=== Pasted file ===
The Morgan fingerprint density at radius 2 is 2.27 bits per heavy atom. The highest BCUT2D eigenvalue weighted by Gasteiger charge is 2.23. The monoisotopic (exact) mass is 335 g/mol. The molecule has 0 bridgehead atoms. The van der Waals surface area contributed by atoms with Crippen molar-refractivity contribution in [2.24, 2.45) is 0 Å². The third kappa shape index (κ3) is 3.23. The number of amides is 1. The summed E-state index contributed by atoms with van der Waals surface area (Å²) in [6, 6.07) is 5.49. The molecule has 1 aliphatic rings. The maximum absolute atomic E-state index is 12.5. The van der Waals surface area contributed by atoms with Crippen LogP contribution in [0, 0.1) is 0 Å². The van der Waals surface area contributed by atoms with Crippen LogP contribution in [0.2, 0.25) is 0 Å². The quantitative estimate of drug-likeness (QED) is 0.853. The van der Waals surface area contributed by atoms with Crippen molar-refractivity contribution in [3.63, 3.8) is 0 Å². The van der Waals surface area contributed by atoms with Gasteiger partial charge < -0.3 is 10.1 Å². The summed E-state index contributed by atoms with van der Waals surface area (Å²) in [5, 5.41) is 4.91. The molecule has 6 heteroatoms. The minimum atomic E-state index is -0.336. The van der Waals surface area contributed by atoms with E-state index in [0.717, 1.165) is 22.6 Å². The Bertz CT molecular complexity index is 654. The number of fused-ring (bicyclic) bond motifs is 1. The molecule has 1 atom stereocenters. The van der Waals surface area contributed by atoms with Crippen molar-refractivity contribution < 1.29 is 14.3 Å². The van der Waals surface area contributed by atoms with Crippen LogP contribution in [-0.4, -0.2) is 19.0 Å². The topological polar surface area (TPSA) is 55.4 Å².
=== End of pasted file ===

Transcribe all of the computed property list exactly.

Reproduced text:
The Morgan fingerprint density at radius 2 is 2.27 bits per heavy atom. The highest BCUT2D eigenvalue weighted by Gasteiger charge is 2.23. The monoisotopic (exact) mass is 335 g/mol. The molecule has 0 bridgehead atoms. The van der Waals surface area contributed by atoms with Crippen molar-refractivity contribution in [2.24, 2.45) is 0 Å². The third kappa shape index (κ3) is 3.23. The number of amides is 1. The summed E-state index contributed by atoms with van der Waals surface area (Å²) in [6, 6.07) is 5.49. The molecule has 1 aliphatic rings. The maximum absolute atomic E-state index is 12.5. The van der Waals surface area contributed by atoms with Crippen LogP contribution in [0, 0.1) is 0 Å². The van der Waals surface area contributed by atoms with Crippen LogP contribution in [0.2, 0.25) is 0 Å². The quantitative estimate of drug-likeness (QED) is 0.853. The van der Waals surface area contributed by atoms with Crippen molar-refractivity contribution in [3.63, 3.8) is 0 Å². The van der Waals surface area contributed by atoms with Gasteiger partial charge < -0.3 is 10.1 Å². The summed E-state index contributed by atoms with van der Waals surface area (Å²) in [5, 5.41) is 4.91. The molecule has 6 heteroatoms. The minimum atomic E-state index is -0.336. The van der Waals surface area contributed by atoms with E-state index in [0.717, 1.165) is 22.6 Å². The Bertz CT molecular complexity index is 654. The number of fused-ring (bicyclic) bond motifs is 1. The molecule has 1 atom stereocenters. The van der Waals surface area contributed by atoms with Crippen molar-refractivity contribution < 1.29 is 14.3 Å². The van der Waals surface area contributed by atoms with Crippen LogP contribution in [-0.4, -0.2) is 19.0 Å². The topological polar surface area (TPSA) is 55.4 Å².